1968 Chevy Chevelle SS

I saw one of these being pulled along on a flatbed trailer the other day as I drove home from work. It even had the same “396” badge on the fender, meaning it packed big-block V8 heat. But I care less about the engine underhood than I do about styling — and I always liked the way these looked. I especially like the canted front end. I used to draw cars all the time as a boy, and I aped this front end over and over in my sketching.

I took this photo at the Mecum auction in 2010, using my Argus A-Four on Fujifilm Neopan 100 Acros film. That Argus is a capable little viewfinder camera that I keep meaning to shoot again. I’ve owned two, and photos I took with both of them are in this Flickr album.

Film Photography, Old Cars

Captured: 1968 Chevrolet Chevelle SS

Me, Van, July, 1982

Here I am, a month away from turning 15, leaning on Dads’s big old Chevy van (read its story here) which is parked in my parents’ driveway. Oh man, does this photo stir up a lot inside me. First, I’m about the same age here as my youngest son, about whom I wrote on Wednesday. Second, it was at about this age that I was learning to write code and found out that you could do that for a living, which set the path that I’m still on. Third, I had my first driving lessons in this van with its unpleasant, super-stiff manual steering. Fourth, my parents are about to leave this house after having lived in it for 38 years. They’re moving to Indianapolis to be near their children and grandchildren, and to be near Dad’s oncologist at the VA hospital here.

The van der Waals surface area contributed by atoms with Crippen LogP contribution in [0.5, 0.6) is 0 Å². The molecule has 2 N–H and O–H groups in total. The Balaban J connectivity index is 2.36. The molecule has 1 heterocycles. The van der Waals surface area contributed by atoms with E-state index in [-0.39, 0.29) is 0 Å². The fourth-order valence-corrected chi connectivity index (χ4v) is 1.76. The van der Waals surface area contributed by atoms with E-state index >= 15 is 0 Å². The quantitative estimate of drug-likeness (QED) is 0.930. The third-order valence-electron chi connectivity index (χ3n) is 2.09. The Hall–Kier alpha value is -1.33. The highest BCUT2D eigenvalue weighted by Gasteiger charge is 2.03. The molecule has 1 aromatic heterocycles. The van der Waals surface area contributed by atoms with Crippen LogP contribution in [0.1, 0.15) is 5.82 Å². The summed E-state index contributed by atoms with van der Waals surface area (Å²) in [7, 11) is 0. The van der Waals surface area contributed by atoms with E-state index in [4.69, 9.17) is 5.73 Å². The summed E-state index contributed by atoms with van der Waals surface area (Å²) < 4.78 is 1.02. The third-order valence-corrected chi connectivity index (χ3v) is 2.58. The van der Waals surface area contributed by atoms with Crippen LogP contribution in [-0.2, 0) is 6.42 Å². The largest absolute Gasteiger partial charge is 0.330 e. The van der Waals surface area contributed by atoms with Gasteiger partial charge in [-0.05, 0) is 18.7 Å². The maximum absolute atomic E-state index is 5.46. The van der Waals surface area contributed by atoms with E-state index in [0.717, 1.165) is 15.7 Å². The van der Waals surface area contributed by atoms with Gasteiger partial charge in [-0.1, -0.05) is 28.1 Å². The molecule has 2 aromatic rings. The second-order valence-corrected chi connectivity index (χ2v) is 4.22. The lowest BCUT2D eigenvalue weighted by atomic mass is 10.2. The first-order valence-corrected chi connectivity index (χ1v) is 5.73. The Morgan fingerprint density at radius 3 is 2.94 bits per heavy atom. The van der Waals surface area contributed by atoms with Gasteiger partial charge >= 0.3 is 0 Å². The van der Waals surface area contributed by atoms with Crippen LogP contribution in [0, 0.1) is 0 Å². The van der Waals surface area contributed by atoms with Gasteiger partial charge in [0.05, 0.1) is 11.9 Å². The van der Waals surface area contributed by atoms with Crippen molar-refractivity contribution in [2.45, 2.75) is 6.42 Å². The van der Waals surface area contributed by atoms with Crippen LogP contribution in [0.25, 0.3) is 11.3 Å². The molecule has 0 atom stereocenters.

And fifth, this was taken with one of my vintage cameras. I’d been collecting since I was nine, but only started using my old cameras at about this age. This was taken with an Argus A-Four, a manual-everything 35mm camera from the mid-1950s. I was shooting Kodacolor II. I had little idea what I was doing with f stops and shutter speeds, and only about half the shots on the roll turned out. For this shot, I set exposure and focus and handed the camera to my brother to take the photo. I don’t have a print of this image anymore, so it was great to see it come back to life via my scanner. And it brings me joy to see that even 32 years ago, I was motivated to find out how well an old camera worked, and to learn something about photography.

See some black-and-white photos I took with this camera here.

Collecting Cameras, Old Cars, Photography, Stories Told

Captured: Me, Van, July, 1982